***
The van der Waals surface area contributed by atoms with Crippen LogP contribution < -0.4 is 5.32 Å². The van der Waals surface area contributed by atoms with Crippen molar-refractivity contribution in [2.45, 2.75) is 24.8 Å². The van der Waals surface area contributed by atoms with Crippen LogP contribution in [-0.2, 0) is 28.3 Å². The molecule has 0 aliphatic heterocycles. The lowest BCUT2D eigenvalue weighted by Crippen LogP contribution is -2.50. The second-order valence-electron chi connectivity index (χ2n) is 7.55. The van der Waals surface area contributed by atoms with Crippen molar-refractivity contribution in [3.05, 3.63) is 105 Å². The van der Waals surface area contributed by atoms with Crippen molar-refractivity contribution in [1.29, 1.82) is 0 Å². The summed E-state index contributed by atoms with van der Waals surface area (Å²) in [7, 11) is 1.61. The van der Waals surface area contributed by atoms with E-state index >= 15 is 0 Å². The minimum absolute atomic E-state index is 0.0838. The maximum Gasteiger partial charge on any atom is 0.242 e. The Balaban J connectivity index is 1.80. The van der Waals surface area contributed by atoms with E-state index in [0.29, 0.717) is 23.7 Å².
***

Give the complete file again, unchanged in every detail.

The van der Waals surface area contributed by atoms with Crippen LogP contribution < -0.4 is 5.32 Å². The van der Waals surface area contributed by atoms with Crippen molar-refractivity contribution in [2.45, 2.75) is 24.8 Å². The van der Waals surface area contributed by atoms with Crippen LogP contribution in [-0.2, 0) is 28.3 Å². The molecule has 0 aliphatic heterocycles. The lowest BCUT2D eigenvalue weighted by Crippen LogP contribution is -2.50. The second-order valence-electron chi connectivity index (χ2n) is 7.55. The van der Waals surface area contributed by atoms with Crippen molar-refractivity contribution in [3.05, 3.63) is 105 Å². The van der Waals surface area contributed by atoms with Crippen molar-refractivity contribution in [1.29, 1.82) is 0 Å². The summed E-state index contributed by atoms with van der Waals surface area (Å²) in [7, 11) is 1.61. The van der Waals surface area contributed by atoms with E-state index >= 15 is 0 Å². The minimum absolute atomic E-state index is 0.0838. The maximum Gasteiger partial charge on any atom is 0.242 e. The Balaban J connectivity index is 1.80. The van der Waals surface area contributed by atoms with E-state index in [0.29, 0.717) is 23.7 Å².